Sunday’s Coming

Frederick Douglass’s talents (Matthew 25:14-30)

When the true master returned, he found Douglass using his gifts for justice.

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Frederick Douglass, born into slavery in 1817 or 1818, realized as a young child that there must be something quite important about being able to read and write. After he was sold to a family in Baltimore, his slaveowner’s wife, Sophia Auld, taught the young Douglass the alphabet and a few simple words.

But when Hugh Auld—the master and Sophia’s husband—found her teaching Douglass, he chastised her, telling her that education would make for a discontented slave. Douglass reasoned from Hugh’s insistence that he not be taught to read and write that education must be a valuable means to freedom, and he worked diligently to teach himself those tools that were not otherwise available to him.

In his autobiography, Douglass recounts using every means available—catching a glimpse at newspapers or books when he could, sharing bread with poor White boys on the streets of Baltimore who had any reading skills in exchange for a primer—to further Sophia Auld’s foundation and to learn the skills of reading and writing. Those skills would indeed be for him tremendous gifts, allowing him to spread the hope of freedom among people entrenched in slavery.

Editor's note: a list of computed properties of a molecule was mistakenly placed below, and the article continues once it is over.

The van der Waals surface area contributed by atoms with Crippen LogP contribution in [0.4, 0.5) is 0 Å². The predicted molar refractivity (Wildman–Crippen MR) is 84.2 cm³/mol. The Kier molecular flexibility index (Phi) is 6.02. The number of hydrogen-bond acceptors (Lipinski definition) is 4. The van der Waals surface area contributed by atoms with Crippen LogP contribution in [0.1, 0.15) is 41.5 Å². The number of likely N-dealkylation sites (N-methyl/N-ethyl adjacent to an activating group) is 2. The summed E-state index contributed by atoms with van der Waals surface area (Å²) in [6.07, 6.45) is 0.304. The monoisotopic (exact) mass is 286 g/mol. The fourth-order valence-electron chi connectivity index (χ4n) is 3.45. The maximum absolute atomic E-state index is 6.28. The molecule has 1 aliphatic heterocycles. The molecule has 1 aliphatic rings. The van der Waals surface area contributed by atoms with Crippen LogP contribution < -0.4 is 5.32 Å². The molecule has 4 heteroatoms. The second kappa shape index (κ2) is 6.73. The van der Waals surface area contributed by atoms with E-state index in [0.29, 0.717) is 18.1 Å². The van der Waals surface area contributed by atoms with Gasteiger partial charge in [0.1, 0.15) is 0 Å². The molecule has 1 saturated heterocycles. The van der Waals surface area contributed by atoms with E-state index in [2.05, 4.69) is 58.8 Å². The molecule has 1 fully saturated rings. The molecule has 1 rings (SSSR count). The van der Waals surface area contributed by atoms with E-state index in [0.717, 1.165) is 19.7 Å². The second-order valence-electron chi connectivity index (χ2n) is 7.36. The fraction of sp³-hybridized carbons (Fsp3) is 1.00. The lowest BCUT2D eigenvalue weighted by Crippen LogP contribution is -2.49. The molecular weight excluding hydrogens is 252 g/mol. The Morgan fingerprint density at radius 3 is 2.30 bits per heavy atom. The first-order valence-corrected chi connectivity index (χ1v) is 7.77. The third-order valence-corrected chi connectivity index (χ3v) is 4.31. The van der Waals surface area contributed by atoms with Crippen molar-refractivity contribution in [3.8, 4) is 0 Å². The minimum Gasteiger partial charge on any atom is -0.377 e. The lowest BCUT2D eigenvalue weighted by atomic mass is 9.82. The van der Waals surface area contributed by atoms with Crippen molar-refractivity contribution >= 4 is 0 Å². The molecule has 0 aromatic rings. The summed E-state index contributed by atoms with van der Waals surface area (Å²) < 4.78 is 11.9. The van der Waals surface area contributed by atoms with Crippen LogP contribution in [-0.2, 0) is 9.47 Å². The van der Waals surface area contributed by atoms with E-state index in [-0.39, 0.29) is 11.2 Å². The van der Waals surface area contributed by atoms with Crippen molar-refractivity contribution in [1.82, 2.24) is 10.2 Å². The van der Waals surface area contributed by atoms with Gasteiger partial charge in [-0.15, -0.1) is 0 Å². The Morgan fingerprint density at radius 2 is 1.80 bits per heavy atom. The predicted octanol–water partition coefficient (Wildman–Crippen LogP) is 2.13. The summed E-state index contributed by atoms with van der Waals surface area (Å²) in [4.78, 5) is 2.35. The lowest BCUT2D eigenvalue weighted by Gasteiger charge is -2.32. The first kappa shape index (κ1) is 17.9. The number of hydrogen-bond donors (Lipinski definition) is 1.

Douglass’s autobiography proved to be popular and enlightening in his time. He gained the respect of noted abolitionists, including William Lloyd Garrison and, later, Abraham Lincoln, who gave Douglass an audience to share his story and his plea for enslaved people to be set free.

When a false master who reaps where he does not sow and gathers where he does not scatter returns after having entrusted his servants with his resources, no doubt he expects the servants to have continued his exploitative and manipulative ways of increasing his wealth at the expense of any and all others. But upon the return of the true master, there is found the one servant who instead refuses to participate in such exploitation.

Such is the story of Frederick Douglass, whom the true master returned to find increasing and using the gifts of reading, writing, and speaking to try to secure the freedom and well-being of others—bringing about justice for God’s people and helping to bring about the kingdom.

Dorothy Sanders Wells

Dorothy Sanders Wells is rector of Saint George’s Episcopal Church in Germantown, Tennessee.

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